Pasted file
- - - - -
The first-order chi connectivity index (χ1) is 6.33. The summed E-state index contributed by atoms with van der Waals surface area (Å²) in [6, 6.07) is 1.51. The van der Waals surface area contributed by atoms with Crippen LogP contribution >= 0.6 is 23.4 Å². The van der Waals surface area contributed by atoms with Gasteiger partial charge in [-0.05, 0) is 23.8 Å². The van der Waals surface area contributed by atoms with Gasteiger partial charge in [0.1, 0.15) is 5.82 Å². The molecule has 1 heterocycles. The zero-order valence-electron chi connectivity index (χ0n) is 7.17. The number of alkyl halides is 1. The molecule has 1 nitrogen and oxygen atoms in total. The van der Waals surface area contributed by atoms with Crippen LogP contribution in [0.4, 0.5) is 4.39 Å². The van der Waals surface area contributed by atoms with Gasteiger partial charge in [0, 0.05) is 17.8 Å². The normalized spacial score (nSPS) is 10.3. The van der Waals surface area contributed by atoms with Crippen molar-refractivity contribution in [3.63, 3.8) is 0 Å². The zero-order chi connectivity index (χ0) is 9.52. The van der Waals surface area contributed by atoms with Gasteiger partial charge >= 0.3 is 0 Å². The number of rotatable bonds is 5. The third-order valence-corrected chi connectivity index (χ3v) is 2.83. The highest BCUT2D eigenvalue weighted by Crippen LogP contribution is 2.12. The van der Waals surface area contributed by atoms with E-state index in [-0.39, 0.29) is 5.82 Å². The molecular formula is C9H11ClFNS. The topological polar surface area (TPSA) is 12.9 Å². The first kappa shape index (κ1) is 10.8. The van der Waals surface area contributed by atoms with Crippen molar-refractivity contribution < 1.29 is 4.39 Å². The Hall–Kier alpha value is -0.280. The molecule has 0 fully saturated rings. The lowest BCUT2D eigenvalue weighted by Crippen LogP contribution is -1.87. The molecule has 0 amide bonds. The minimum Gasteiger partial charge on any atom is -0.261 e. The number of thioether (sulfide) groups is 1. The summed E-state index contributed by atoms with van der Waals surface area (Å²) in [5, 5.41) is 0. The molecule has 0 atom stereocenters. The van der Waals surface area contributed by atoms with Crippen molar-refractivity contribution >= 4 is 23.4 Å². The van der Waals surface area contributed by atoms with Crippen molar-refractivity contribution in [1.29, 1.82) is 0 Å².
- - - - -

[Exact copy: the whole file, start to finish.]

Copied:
The first-order chi connectivity index (χ1) is 6.33. The summed E-state index contributed by atoms with van der Waals surface area (Å²) in [6, 6.07) is 1.51. The van der Waals surface area contributed by atoms with Crippen LogP contribution >= 0.6 is 23.4 Å². The van der Waals surface area contributed by atoms with Gasteiger partial charge in [-0.05, 0) is 23.8 Å². The van der Waals surface area contributed by atoms with Gasteiger partial charge in [0.1, 0.15) is 5.82 Å². The molecule has 1 heterocycles. The zero-order valence-electron chi connectivity index (χ0n) is 7.17. The number of alkyl halides is 1. The molecule has 1 nitrogen and oxygen atoms in total. The van der Waals surface area contributed by atoms with Crippen LogP contribution in [0.4, 0.5) is 4.39 Å². The van der Waals surface area contributed by atoms with Gasteiger partial charge in [0, 0.05) is 17.8 Å². The normalized spacial score (nSPS) is 10.3. The van der Waals surface area contributed by atoms with Crippen molar-refractivity contribution in [3.63, 3.8) is 0 Å². The zero-order chi connectivity index (χ0) is 9.52. The van der Waals surface area contributed by atoms with Gasteiger partial charge >= 0.3 is 0 Å². The number of rotatable bonds is 5. The third-order valence-corrected chi connectivity index (χ3v) is 2.83. The highest BCUT2D eigenvalue weighted by Crippen LogP contribution is 2.12. The van der Waals surface area contributed by atoms with E-state index in [-0.39, 0.29) is 5.82 Å². The molecular formula is C9H11ClFNS. The topological polar surface area (TPSA) is 12.9 Å². The first kappa shape index (κ1) is 10.8. The van der Waals surface area contributed by atoms with Crippen molar-refractivity contribution < 1.29 is 4.39 Å². The Hall–Kier alpha value is -0.280. The molecule has 0 fully saturated rings. The lowest BCUT2D eigenvalue weighted by Crippen LogP contribution is -1.87. The molecule has 0 amide bonds. The minimum Gasteiger partial charge on any atom is -0.261 e. The number of thioether (sulfide) groups is 1. The summed E-state index contributed by atoms with van der Waals surface area (Å²) in [5, 5.41) is 0. The molecule has 0 atom stereocenters. The van der Waals surface area contributed by atoms with Crippen molar-refractivity contribution >= 4 is 23.4 Å². The van der Waals surface area contributed by atoms with Crippen molar-refractivity contribution in [1.29, 1.82) is 0 Å².